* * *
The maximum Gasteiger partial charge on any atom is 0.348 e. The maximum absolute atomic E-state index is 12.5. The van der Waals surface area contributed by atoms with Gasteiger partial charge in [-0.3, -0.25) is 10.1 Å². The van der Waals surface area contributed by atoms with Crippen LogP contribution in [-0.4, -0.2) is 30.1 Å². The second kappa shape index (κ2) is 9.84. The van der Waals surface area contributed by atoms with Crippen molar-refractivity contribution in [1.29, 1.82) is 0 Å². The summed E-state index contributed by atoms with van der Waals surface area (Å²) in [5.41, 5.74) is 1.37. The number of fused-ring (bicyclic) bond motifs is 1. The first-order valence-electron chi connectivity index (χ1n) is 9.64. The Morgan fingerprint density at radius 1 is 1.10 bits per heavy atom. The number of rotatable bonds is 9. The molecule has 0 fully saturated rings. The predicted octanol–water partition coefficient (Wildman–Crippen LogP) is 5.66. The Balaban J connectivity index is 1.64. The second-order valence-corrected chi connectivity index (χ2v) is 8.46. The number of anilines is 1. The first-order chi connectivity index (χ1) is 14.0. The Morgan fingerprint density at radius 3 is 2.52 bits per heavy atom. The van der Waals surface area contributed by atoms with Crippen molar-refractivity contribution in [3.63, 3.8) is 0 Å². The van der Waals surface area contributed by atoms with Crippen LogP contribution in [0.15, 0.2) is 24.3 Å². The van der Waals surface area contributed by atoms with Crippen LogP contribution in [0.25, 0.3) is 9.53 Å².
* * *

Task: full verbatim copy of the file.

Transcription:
The maximum Gasteiger partial charge on any atom is 0.348 e. The maximum absolute atomic E-state index is 12.5. The van der Waals surface area contributed by atoms with Gasteiger partial charge in [-0.3, -0.25) is 10.1 Å². The van der Waals surface area contributed by atoms with Crippen LogP contribution in [-0.4, -0.2) is 30.1 Å². The second kappa shape index (κ2) is 9.84. The van der Waals surface area contributed by atoms with Crippen molar-refractivity contribution in [1.29, 1.82) is 0 Å². The summed E-state index contributed by atoms with van der Waals surface area (Å²) in [5.41, 5.74) is 1.37. The number of fused-ring (bicyclic) bond motifs is 1. The first-order valence-electron chi connectivity index (χ1n) is 9.64. The Morgan fingerprint density at radius 1 is 1.10 bits per heavy atom. The number of rotatable bonds is 9. The molecule has 0 fully saturated rings. The predicted octanol–water partition coefficient (Wildman–Crippen LogP) is 5.66. The Balaban J connectivity index is 1.64. The second-order valence-corrected chi connectivity index (χ2v) is 8.46. The number of anilines is 1. The first-order chi connectivity index (χ1) is 14.0. The Morgan fingerprint density at radius 3 is 2.52 bits per heavy atom. The van der Waals surface area contributed by atoms with Crippen molar-refractivity contribution in [3.63, 3.8) is 0 Å². The van der Waals surface area contributed by atoms with Crippen LogP contribution in [0.15, 0.2) is 24.3 Å². The van der Waals surface area contributed by atoms with Crippen LogP contribution in [0.25, 0.3) is 9.53 Å².